A Boyband Without Boys

I am positive that most people know at least one thing about Japan’s booming idol industry: it’s unique. From abnormally large groups to underage girls singing heavy metal, it seems like Japanese idols can literally do anything.

Today, I am going to introduce to you my favorite Japanese band, The Hoopers.

Members from left to right: Haruki, Sena, Makoto (leader), Mirai (vocal leader), Yuhi (sub-leader), Mizuki, Cecil and Tsubasa – fourth single, Jyounetsu ha Kareha no You Ni

 

The band’s concept is simple: イケメン女子 (ikemen joshi). Ikemen is a slang term for handsome or cool men, while joshi means girl. Basically, they are a boyband consisting entirely of girls that look and dress like beautiful boys, and to be entirely honest, they look better than most of the boys I know.

However, being handsome, crossdressing girls is not their only selling point. They are also acrobatic, with more than half of the members capable of doing cartwheels, and two of them – Makoto and Sena – capable of doing backflips.

Sena tries, and fails, to do an acrobatic kabedon

In case you aren’t sure what a kabedon is, here are multiple demonstrations from The Hoopers.

Originally, the band had seven members, but between their third and fourth singles, the sub-leader Yuhi fell sick and had to take a break to recover. The company brought in Cecil as her temporary stand-in, but when Yuhi recovered enough to return, they decided to keep Cecil and expand into the eight-girl group that The Hoopers are today.

Their third single, Go! Go! Dance ga Tomaranai, has serious Saturday Night Fever vibes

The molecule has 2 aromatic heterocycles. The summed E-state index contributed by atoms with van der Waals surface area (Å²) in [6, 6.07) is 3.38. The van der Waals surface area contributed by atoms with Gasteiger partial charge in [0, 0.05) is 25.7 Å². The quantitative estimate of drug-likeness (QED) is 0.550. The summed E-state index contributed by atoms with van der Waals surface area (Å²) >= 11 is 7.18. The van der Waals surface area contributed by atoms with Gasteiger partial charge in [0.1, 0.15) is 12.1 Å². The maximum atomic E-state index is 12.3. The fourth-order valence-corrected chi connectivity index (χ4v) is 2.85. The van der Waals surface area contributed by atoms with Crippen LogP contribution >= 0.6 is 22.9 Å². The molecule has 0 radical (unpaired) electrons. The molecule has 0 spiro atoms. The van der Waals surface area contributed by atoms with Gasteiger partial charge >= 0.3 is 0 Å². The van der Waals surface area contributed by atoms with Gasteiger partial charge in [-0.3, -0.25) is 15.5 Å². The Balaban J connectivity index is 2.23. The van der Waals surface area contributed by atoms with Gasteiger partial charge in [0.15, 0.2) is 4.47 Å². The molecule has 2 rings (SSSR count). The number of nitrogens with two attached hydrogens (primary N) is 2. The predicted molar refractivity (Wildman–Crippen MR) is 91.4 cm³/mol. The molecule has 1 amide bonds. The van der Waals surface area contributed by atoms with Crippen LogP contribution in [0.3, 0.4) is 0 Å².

The Hoopers’ music is a little old school, strong and beat-heavy, and focuses on heartbreak and the pain of love. Despite that, their dances are energetic, exciting and acrobatic, with a focus on special, fluid formations using all members. In every single music video thus far, they have had at least one backflip, and in Itoshii Koishi Kimi Koishi, one part had them literally cartwheeling into position, because walking is too mainstream.

My favorite song of theirs is Ame wo Oikakete. You can check out the shortened version here:

Their tomboy, semi-punk style has won them the hearts of thousands of girls – their official Twitter has more than 14,000 followers, and more than 3,000 viewers showed up to a live broadcast of Sena and Yuhi trying out different brands of cup ramen. (I have no right to judge – I was one of them.)

So if you’re looking for some new music to listen to, or a new group to obsess over, why not give The Hoopers a shot? The lack of English translated content on them might motivate you to work harder at Japanese than before :3

 

– Glenis